Steelworkers bare more than their chests in The Full Monty

Steelworkers bare more than their chests in The Full Monty
at Capital Repertory Theatre, July 5–Aug. 11 

Comic musical has a heart, too

ALBANY, N.Y.—JUNE 18, 2019—The full Monty. It implies nudity, full frontal male nudity. And you’ll get a glimpse of that in the comic musical The Full Monty, but the show is about more than that. It’s about a group of men baring their souls, admitting fragility and finding strength through the desperate, delightful act of striptease.

It is, according to Capital Repertory Theatre Producing Artistic Director Maggie Mancinelli-Cahill, “a story of friendship.”

The Full Monty, featuring a book by Terrence McNally and a raucous pop rock score by David Yazbek, is at theREP this summer, running July 5–Aug. 11.

After their wives enjoy a ‘Girls Night Out’ at a Chippendales show, a cohort of unemployed Buffalo steelworkers decide that they, too, can “let it go,” and dream up a scheme to make extra cash by doffing their duds. It’s not as easy as it sounds, but the strength and self-esteem they discover on their way to the stage reminds them they are defined by more than just their job description.

“At its core, The Full Monty is about becoming open to change,” says Mancinelli-Cahill. “These men feel like they have been discarded. They’re depressed. They don’t think anyone will accept them in their broken states. They have terrible self-images, of their bodies, but also, yes, of their souls. And, as they learn about the feelings of others, in songs like “The Goods,” they realize hope and push through.”

The Full Monty—based on the 1997 British film of the same name—was nominated for ten Tony Awards®. In June, librettist McNally was given a Special Tony Award for Lifetime Achievement. A revival of his 1987 two-hander Frankie and Johnny in the Clair de Lune is currently on Broadway; and a later play, Lips Together, Teeth Apart, was on theREP’s stage in 1992. Yazbek is currently on Broadway with the Tony-nominated score for Tootsie; and The Band’s Visit, with his Tony-winning score, is at Proctors at the turn of the year.

“When steel left Buffalo,” says Mancinelli-Cahill, “it left scars throughout that community. It was a huge deal. It’s happening in other industries now. You feel for these guys, these families, in The Full Monty. It’s filled with heart.”

Christopher Sutton leads the large cast as Jerry, who proclaims his laid off crew will outdo the other dancers by going “the full Monty.” Sutton appeared at Proctors in 2008, in Spamalot, with wife Lyn Philistine. They are together again in The Full Monty, with Philistine (last seen at theREP in Mamma Mia!) as Vicki Nichols.

A graduate of national tours with White Christmas and Annie, Gil Brady (Teddy) shared the Mamma Mia! stage with Philistine in Albany, as did Nicole Zelka (Estelle) and ensemble member Joshua DeMarco, who was also seen on North Pearl Street in Shakespeare in Love and She Loves Me.

Susann Fletcher (Jeannette Burmeister) has extensive Broadway and national tour credits, including stints in both the New York and road productions of The Full Monty. Reggie Whitehead tops her, with his role as Noah T. “Horse” Simmons marking his sixth time in the show.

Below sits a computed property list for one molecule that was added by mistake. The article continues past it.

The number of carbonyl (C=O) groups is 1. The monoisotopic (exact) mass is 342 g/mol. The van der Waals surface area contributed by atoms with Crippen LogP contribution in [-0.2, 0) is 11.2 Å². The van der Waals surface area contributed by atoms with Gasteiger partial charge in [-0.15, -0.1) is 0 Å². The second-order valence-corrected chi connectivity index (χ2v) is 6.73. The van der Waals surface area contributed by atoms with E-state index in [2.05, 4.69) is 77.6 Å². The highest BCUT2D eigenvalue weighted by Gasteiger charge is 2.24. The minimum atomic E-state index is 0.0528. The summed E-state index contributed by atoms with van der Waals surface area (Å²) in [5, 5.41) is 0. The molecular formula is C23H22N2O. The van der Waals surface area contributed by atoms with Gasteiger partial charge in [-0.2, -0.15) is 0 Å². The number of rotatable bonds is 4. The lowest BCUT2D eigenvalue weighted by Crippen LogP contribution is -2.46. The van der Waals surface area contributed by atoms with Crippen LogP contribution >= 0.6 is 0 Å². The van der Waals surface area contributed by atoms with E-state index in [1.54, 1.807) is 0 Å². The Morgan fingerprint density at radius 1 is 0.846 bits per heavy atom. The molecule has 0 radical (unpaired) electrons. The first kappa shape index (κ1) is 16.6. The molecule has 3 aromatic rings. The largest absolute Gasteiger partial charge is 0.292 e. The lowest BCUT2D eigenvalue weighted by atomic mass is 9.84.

And Ballston Spa native Christopher M. Howard tackles his first role at theREP as Buddy “Keno” Walsh. Howard was resident dance supervisor/dance captain on the U.S. tour of An American In Paris and has also appeared at Proctors in The Phantom of the Opera and Billy Elliot.

Capital Repertory Theatre veterans in the cast include Sue Caputo (Susan), Artistic Associate Kevin McGuire (Harold Nichols), Emily Matthews (Pam Lukowski), Fred Sirois (Reg) and frequent collaborator Josh D. Smith (Tony Giordano), who is also music director/arranger for the show.

A number of actors make their Capital Repertory Theatre debut with The Full Monty, including Victoria Benkoski(Joannie), Kimberly Doreen Burns (Georgie Bukatinsky), Keith Dubois (Nathan), Eddie Maldonado (Ethan Girard), Patrick John Moran (Dave Bukatinsky), David Socolar (Malcolm Macgregor) and ensemble members Mitchell Johnson and Victoria Preisman. Moran was at Proctors in the national tour of Something Rotten.

In addition to Mancinelli-Cahill and Smith, the production team for The Full Monty includes Scenic Designer Scott Aronow, Costume Designer Howard Tsvi Kaplan, Choreographer Freddy Ramirez, Sound Designer Rider Q. Stanton and Lighting/Projections Designer Barry Steele.

Previews for The Full Monty take place July 5–7. Opening night is Tuesday, July 9. Regular performances continue through Sunday, Aug. 11. Performance times: 7:30 p.m. Tuesday through Thursday; and 8 p.m. Friday and Saturday—with matinees 3 p.m. Saturday; 2 p.m. Sunday; and 2 p.m. Wednesdays, July 17 & 24. Capital Repertory Theatre, 111 N. Pearl Street, Albany. Tickets range from $27–$62. Students with valid ID: $16 all shows. For tickets and information, call Tickets by Proctors, 518.445.SHOW (7469) or visit

Opening night features live music in the café at 6:30 p.m. and complimentary post-show champagne and dessert from Bella Napoli Bakery.

Special events include:

3 p.m. Saturday July 13—American Sign Language-interpreted show. To secure the best seats for visibility of the signers, please call the Box Office.

6:30 p.m. July 16—Chef’s Table Night includes complimentary light fare for ticketholders, provided by Albany Pump Station.

6:30 p.m. Thursday, July 25—Thirsty Thursday, with complimentary samples for ticketholders from Albany Distilling Company, Inc. & Nine Pin Cider.

1 p.m. Sunday, July 28—Behind-the-Scenes pre-matinee discussion with Producing Artistic Director Maggie Mancinelli-Cahill, featuring light snacks for ticketholders at 12:30 p.m.